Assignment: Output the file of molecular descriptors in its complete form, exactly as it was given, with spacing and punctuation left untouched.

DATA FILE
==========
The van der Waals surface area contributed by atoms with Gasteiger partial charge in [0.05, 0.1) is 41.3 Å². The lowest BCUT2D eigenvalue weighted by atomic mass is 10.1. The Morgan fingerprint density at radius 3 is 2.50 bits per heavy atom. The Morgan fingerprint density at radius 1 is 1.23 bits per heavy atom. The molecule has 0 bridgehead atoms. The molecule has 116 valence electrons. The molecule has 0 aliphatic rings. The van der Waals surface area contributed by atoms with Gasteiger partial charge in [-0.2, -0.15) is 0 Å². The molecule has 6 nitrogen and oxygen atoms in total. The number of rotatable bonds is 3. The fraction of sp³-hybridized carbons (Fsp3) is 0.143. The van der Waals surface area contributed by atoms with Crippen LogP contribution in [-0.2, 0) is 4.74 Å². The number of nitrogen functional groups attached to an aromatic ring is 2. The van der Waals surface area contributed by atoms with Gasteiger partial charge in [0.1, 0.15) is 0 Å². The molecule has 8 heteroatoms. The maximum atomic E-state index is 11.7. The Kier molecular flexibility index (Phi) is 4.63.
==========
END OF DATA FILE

The van der Waals surface area contributed by atoms with Gasteiger partial charge in [0.05, 0.1) is 41.3 Å². The lowest BCUT2D eigenvalue weighted by atomic mass is 10.1. The Morgan fingerprint density at radius 3 is 2.50 bits per heavy atom. The Morgan fingerprint density at radius 1 is 1.23 bits per heavy atom. The molecule has 0 bridgehead atoms. The molecule has 116 valence electrons. The molecule has 0 aliphatic rings. The van der Waals surface area contributed by atoms with Gasteiger partial charge in [-0.2, -0.15) is 0 Å². The molecule has 6 nitrogen and oxygen atoms in total. The number of rotatable bonds is 3. The fraction of sp³-hybridized carbons (Fsp3) is 0.143. The van der Waals surface area contributed by atoms with Crippen LogP contribution in [-0.2, 0) is 4.74 Å². The number of nitrogen functional groups attached to an aromatic ring is 2. The van der Waals surface area contributed by atoms with Gasteiger partial charge in [0.1, 0.15) is 0 Å². The molecule has 8 heteroatoms. The maximum atomic E-state index is 11.7. The Kier molecular flexibility index (Phi) is 4.63.